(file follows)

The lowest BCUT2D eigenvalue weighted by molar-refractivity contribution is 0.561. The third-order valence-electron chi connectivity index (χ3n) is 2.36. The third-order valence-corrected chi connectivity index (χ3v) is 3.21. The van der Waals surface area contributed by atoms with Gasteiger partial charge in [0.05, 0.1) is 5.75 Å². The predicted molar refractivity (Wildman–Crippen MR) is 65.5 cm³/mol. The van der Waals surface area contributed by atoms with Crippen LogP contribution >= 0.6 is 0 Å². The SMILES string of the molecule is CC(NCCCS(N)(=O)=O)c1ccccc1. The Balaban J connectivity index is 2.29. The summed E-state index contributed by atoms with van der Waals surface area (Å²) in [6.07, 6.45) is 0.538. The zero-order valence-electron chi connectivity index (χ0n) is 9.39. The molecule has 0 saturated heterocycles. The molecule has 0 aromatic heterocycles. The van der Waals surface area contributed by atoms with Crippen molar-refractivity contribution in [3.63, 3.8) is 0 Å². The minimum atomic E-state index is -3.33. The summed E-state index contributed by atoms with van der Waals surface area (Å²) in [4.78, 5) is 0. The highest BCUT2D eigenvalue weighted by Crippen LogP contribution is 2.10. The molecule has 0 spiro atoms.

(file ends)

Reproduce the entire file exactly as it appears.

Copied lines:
The lowest BCUT2D eigenvalue weighted by molar-refractivity contribution is 0.561. The third-order valence-electron chi connectivity index (χ3n) is 2.36. The third-order valence-corrected chi connectivity index (χ3v) is 3.21. The van der Waals surface area contributed by atoms with Gasteiger partial charge in [0.05, 0.1) is 5.75 Å². The predicted molar refractivity (Wildman–Crippen MR) is 65.5 cm³/mol. The van der Waals surface area contributed by atoms with Crippen LogP contribution >= 0.6 is 0 Å². The SMILES string of the molecule is CC(NCCCS(N)(=O)=O)c1ccccc1. The Balaban J connectivity index is 2.29. The summed E-state index contributed by atoms with van der Waals surface area (Å²) in [6.07, 6.45) is 0.538. The zero-order valence-electron chi connectivity index (χ0n) is 9.39. The molecule has 0 saturated heterocycles. The molecule has 0 aromatic heterocycles. The van der Waals surface area contributed by atoms with Crippen molar-refractivity contribution in [3.63, 3.8) is 0 Å². The minimum atomic E-state index is -3.33. The summed E-state index contributed by atoms with van der Waals surface area (Å²) in [4.78, 5) is 0. The highest BCUT2D eigenvalue weighted by Crippen LogP contribution is 2.10. The molecule has 0 spiro atoms.